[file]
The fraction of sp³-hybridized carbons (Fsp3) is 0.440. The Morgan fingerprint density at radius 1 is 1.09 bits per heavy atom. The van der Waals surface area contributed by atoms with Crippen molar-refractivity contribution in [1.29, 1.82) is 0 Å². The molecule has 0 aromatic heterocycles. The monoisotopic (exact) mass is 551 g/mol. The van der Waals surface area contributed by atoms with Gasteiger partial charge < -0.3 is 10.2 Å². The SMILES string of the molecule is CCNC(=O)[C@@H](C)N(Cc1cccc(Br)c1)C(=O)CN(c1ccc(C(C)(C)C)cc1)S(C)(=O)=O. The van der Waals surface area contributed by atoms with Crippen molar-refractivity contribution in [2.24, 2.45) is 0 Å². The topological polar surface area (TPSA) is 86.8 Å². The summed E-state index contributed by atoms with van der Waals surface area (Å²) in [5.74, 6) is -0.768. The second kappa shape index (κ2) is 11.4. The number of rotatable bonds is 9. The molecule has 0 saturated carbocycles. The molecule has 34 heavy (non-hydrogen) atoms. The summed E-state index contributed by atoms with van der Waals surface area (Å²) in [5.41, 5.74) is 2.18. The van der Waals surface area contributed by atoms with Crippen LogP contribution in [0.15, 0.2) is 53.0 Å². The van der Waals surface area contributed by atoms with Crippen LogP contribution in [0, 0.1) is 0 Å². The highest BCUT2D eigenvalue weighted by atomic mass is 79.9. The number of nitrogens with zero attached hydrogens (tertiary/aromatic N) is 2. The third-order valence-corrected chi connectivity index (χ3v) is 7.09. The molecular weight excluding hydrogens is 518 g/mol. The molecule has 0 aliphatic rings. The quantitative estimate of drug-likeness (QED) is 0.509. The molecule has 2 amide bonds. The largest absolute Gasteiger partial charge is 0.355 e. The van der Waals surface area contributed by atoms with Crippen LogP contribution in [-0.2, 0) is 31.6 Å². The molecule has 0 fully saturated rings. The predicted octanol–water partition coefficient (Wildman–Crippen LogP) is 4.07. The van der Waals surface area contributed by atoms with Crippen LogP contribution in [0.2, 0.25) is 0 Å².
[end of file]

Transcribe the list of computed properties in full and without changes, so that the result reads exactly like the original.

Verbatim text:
The fraction of sp³-hybridized carbons (Fsp3) is 0.440. The Morgan fingerprint density at radius 1 is 1.09 bits per heavy atom. The van der Waals surface area contributed by atoms with Crippen molar-refractivity contribution in [1.29, 1.82) is 0 Å². The molecule has 0 aromatic heterocycles. The monoisotopic (exact) mass is 551 g/mol. The van der Waals surface area contributed by atoms with Gasteiger partial charge < -0.3 is 10.2 Å². The SMILES string of the molecule is CCNC(=O)[C@@H](C)N(Cc1cccc(Br)c1)C(=O)CN(c1ccc(C(C)(C)C)cc1)S(C)(=O)=O. The van der Waals surface area contributed by atoms with Crippen molar-refractivity contribution in [2.24, 2.45) is 0 Å². The topological polar surface area (TPSA) is 86.8 Å². The summed E-state index contributed by atoms with van der Waals surface area (Å²) in [5.74, 6) is -0.768. The second kappa shape index (κ2) is 11.4. The number of rotatable bonds is 9. The molecule has 0 saturated carbocycles. The molecule has 34 heavy (non-hydrogen) atoms. The summed E-state index contributed by atoms with van der Waals surface area (Å²) in [5.41, 5.74) is 2.18. The van der Waals surface area contributed by atoms with Crippen LogP contribution in [0.15, 0.2) is 53.0 Å². The van der Waals surface area contributed by atoms with Crippen LogP contribution in [0, 0.1) is 0 Å². The highest BCUT2D eigenvalue weighted by atomic mass is 79.9. The number of nitrogens with zero attached hydrogens (tertiary/aromatic N) is 2. The third-order valence-corrected chi connectivity index (χ3v) is 7.09. The molecular weight excluding hydrogens is 518 g/mol. The molecule has 0 aliphatic rings. The quantitative estimate of drug-likeness (QED) is 0.509. The molecule has 2 amide bonds. The largest absolute Gasteiger partial charge is 0.355 e. The van der Waals surface area contributed by atoms with Crippen LogP contribution in [-0.2, 0) is 31.6 Å². The molecule has 0 fully saturated rings. The predicted octanol–water partition coefficient (Wildman–Crippen LogP) is 4.07. The van der Waals surface area contributed by atoms with Crippen LogP contribution in [0.2, 0.25) is 0 Å².